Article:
Advertising
Advertising

How to Keep Your iTunes Video Library Organized

How to Keep Your iTunes Video Library Organized

    Sometimes, I think I’m way too anal about some things. According to some of the comments on my previous posts, you agree. But nothing beats how much of a Nazi I am when it comes to my iTunes library.

    Sure, I know the clamor is coming; iTunes sucks, use (insert alternative software here) instead. I’m on a Mac as I write this, I own an iPhone and an Apple TV and a few other Macs are planted here and there around the house. So it just makes plain sense for me to use iTunes.

    But I hate the hoops you have to jump through to keep your iTunes video library in a decent state.

    It used to be that I had to save my AVI movies as “pretend” MP4 files, or create separate reference files that just masqueraded as MP4s when they actually pointed to the original AVI. That was pretty bad, especially since the latter option created a bit of a mess in my folder structure and used up more space.

    Advertising

    Then I got my iPhone, and then later on my Apple TV, and both of these only run MOVs and MP4s. You can hack the Apple TV and jailbreak the iPhone, but I’m too lazy to play with the iPhone’s innards (“What! You’re a Lifehack writer!” I hear you say) and I tried the Apple TV hacks and didn’t think the system was smooth or integrated enough.

    So, the level of complexity in keeping a workable, networkable iTunes library together just got much greater. And we haven’t even spoken about music, though admittedly that does a much better job of organizing itself and it’s possible to fix simple things without relying on a script.

    There are a few things that are important to having a functional and organized iTunes video library:

    • The files are correctly named.
    • The files are in well-organized folder structures, not straggled around the hard drive.
    • The file metadata is correct; the file actual name and the file’s title in iTunes aren’t the same thing and what works for one doesn’t work for the other.
    • The file works across all devices I want it to work across.

    Before I import television shows in particular, I go into Preferences and tell iTunes not to make a copy of the file when it imports it. I manually go into the iTunes folder structure and create a folder for the show inside the actual iTunes TV Shows folder. Otherwise, when iTunes imports, it’ll make a copy in the movies folder. That’s not a well-organized folder structure! Part of the process we’ll be using actually fixes this automatically, but as I said, I can be strange about maintaining my library and you might want to skip this step (if you’re following along the whole way).

    When it comes to movies, though, this isn’t so important, and if you like the way iTunes organizes music in folders you’ll want to turn it back on when you’re done (at the end of the whole process, that is, not just after you’ve created the new folder).

    Advertising

    Before adding the files to iTunes, I go through and check the file names. For movies, I just want the title, nothing more or less. But for TV shows, I usually adopt a structure such as this:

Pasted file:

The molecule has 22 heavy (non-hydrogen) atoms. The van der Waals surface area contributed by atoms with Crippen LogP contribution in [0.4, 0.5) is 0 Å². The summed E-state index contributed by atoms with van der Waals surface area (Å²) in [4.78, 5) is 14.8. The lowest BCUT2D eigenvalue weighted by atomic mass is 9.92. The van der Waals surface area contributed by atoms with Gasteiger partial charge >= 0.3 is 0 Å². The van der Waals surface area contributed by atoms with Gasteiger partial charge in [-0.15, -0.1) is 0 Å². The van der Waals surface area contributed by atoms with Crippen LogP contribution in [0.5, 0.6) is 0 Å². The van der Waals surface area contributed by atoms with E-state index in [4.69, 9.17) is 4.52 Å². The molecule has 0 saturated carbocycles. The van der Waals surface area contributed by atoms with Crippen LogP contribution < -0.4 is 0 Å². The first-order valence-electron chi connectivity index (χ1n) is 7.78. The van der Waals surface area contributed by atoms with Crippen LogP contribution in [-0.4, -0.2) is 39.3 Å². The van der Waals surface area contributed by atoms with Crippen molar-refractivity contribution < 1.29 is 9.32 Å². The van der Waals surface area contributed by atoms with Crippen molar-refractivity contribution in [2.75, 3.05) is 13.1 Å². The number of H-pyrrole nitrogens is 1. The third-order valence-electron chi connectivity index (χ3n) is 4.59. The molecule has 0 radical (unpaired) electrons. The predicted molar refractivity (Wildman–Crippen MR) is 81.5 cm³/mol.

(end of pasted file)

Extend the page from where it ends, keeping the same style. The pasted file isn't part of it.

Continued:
Show – Episode Name – Season/Episode

    So, that might be:

    The Office – An American Workplace – S01E01

    It can be hard to keep a TV series in order, especially when they’re long (like Stargate!). So if your iTunes database corrupts, you’re going to want a clear title that tells you everything.

    Advertising

    Once your television show is in the right folder, drag the file into iTunes. The iTunes Movies pane is pretty shocking at handling TV Shows, which is why there’s a separate pane for them. But Apple doesn’t let you change the video type from movie to TV show manually. You have to use the Set Video Kind of Selected AppleScript for iTunes.

    This AppleScript lets you set four things:

    • Whether the video is a movie, television show, or music video,
    • The show name,
    • Season number,
    • Episode number start.

    This is great because you can import a whole season of television shows at once, select them in the movies pane, set them as a TV show, set the show name and season number, and then you just enter the episode number of the earliest episode in the series and it orders the rest for you.

    When you set the file as a TV show, it will move that file into the TV Shows folder structure automatically.

    But what do you do when the file is not an iTunes compatible file? You’ve got a few options.

    Advertising

    1. Go into QuickTime, go to File > Save As, and save a reference movie. It will point to the original video, but iTunes will treat it as though it’s an MOV or MP4 file. However, your Apple TV will not play it, and nor will your iPhone.
    2. Use the Drop to Make M4V Movies AppleScript. You can drop a bunch of videos onto this droplet and it’ll convert them all to M4V format, save them to your Movies folder, and then add them to iTunes. It requires QuickTime Pro, though.